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By Tekla Dennison Miller Medallion Press, Inc.
Copyright © 2005
Tekla Dennison Miller
All right reserved.
Chapter One GRADUATING
The serial killer was sentenced to life without parole on the same morning Pilar Brookstone graduated from medical school. Her mother shared that news as Pilar queued for the processional. Now, stepping away from the provost's handshake, the new Dr. Brookstone was still thinking about her mother's announcement. "Chad Wilbanks is permanently off the streets," Celeste had said as though presenting Pilar with an extra-special gift. "You'll feel safe enough to come home, at last."
On this of all days, Pilar didn't want to think about the murders or the man responsible. This was the moment to concentrate on the diploma she clutched to her chest, the sweet triumph of a hard-won degree. But instead, memories of her friend Susan Mitchell rose up to block Pilar's view of her classmates. Chad Wilbanks had first charmed Susan, then brutally murdered her. Susan was a statistic now, one of eight young women Wilbanks victimized during a vicious two-year spree near the University of Michigan.
Would Pilar feel safe in either Ann Arbor or in her Gross Pointe Shores home now? True, she had left medical school there because of the murders, transferring to Wisconsin after the first year. But Celeste's words brought no real comfort, because in the intervening years Pilar had come to realize fear of Chad Wilbanks wasnot the real reason she dreaded going home.
As Pilar searched the audience seated under the vast striped tent, her mother's aqua silk suit stood out like a large flower among a field of weeds. Seeing her always impeccably dressed mother gave Pilar a brief elated moment- -how often people thought they looked alike, how often people said they could easily pass for sisters. At forty-eight, Celeste still resembled a youthful model, slender, graceful, and no gray hair. Pilar remembered how her friends envied her good fortune to have inherited Celeste's naturally curly auburn locks and high cheek bones. Pilar believed she was even luckier to have inherited her mother's intelligence. Unlike her mother, however, Pilar put her smarts to good use.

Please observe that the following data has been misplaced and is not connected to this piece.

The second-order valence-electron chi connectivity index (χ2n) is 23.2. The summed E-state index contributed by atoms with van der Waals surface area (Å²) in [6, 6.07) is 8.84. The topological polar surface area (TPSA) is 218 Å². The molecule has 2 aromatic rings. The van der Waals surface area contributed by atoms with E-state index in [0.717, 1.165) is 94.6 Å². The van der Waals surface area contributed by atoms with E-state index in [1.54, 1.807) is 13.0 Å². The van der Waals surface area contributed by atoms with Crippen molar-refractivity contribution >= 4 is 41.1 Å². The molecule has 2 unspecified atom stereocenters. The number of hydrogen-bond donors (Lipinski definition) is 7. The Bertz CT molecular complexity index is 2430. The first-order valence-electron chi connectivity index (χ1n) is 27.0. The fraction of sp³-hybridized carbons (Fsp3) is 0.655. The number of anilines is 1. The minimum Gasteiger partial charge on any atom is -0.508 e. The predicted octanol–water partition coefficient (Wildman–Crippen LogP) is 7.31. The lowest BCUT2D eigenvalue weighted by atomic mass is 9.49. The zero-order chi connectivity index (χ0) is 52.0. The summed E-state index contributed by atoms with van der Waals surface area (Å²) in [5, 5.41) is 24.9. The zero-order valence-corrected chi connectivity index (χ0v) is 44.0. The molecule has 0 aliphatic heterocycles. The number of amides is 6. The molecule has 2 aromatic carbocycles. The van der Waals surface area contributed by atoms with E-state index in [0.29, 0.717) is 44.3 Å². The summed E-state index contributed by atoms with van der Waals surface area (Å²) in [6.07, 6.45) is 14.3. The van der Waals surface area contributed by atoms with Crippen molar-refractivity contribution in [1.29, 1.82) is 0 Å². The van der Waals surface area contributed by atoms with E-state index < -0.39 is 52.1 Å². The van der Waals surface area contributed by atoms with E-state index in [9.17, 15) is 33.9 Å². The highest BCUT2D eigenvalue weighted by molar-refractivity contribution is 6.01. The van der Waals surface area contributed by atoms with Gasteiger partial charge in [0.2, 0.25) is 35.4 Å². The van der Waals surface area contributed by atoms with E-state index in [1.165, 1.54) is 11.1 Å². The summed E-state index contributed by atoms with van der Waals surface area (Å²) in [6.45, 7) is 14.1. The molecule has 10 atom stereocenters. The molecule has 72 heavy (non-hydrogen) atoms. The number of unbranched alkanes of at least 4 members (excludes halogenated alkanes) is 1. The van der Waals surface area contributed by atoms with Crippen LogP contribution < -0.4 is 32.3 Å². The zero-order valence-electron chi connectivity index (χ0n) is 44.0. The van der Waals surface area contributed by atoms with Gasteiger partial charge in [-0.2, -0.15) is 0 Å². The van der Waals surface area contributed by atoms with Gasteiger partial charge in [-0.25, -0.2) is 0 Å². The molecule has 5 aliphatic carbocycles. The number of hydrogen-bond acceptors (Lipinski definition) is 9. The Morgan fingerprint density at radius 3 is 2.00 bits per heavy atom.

Like a victorious athlete Pilar hoisted her diploma into the air. In response, Celeste made large circles with her arms, nodded her head, which was covered in a wide-brim aqua hat. Then she checked the others near her. Surely, her look said, everyone watching knew her daughter graduated fifth in the class.
Pilar descended the stairs with her diploma still triumphantly raised and caught a glimpse of her father's steel-wool-gray hair. Marcus Nathaniel Brookstone, III, forever tan and fit, sat to the right of Celeste. To Celeste's excited nudges, his body stiffened, and he crossed his arms over the chest of his navy double-breasted jacket. Despite her mother's proud gaze, Pilar felt her enthusiasm fade as she returned to her place in the front row. Her father remained rigid, eyes focused on the podium.
After the ceremony, Pilar lingered in the shade of a huge oak tree, giving brief hugs and short, bittersweet farewells to several women students. As they promised each other to keep in touch, Pilar's roommate and closest friend, Julie, threaded her arm through Pilar's. She steered Pilar through the crowd and said, "I truly wish you'd reconsider OB/GYN. You're a natural. Your compassion alone would be such an asset."
Pilar stopped and pulled away from Julie. "I haven't totally decided what I'm going to do. Perhaps I'll have a better idea after my residency."
"But," Julie scrunched her face, "we'll be so far apart. You in Detroit and me in Oregon."
Pilar hugged the short, perky woman. "Don't fret. There's always the phone. Besides, that separation may not be forever. Who knows where I'll end up?" Her own eyes tear-blurred, Pilar took in Julie's pouting lips and wished for a moment that she was going west with her friend.
Julie's parents whisked her away. As she bounced along beside them, Julie looked over her shoulder and called out, "Don't forget me."
Her remark seemed strange to Pilar, since they'd been so close all through med school. "Julie," Pilar teased in response, "you won't let me forget you." She tried to ignore the lump that formed like a huge fist in her throat.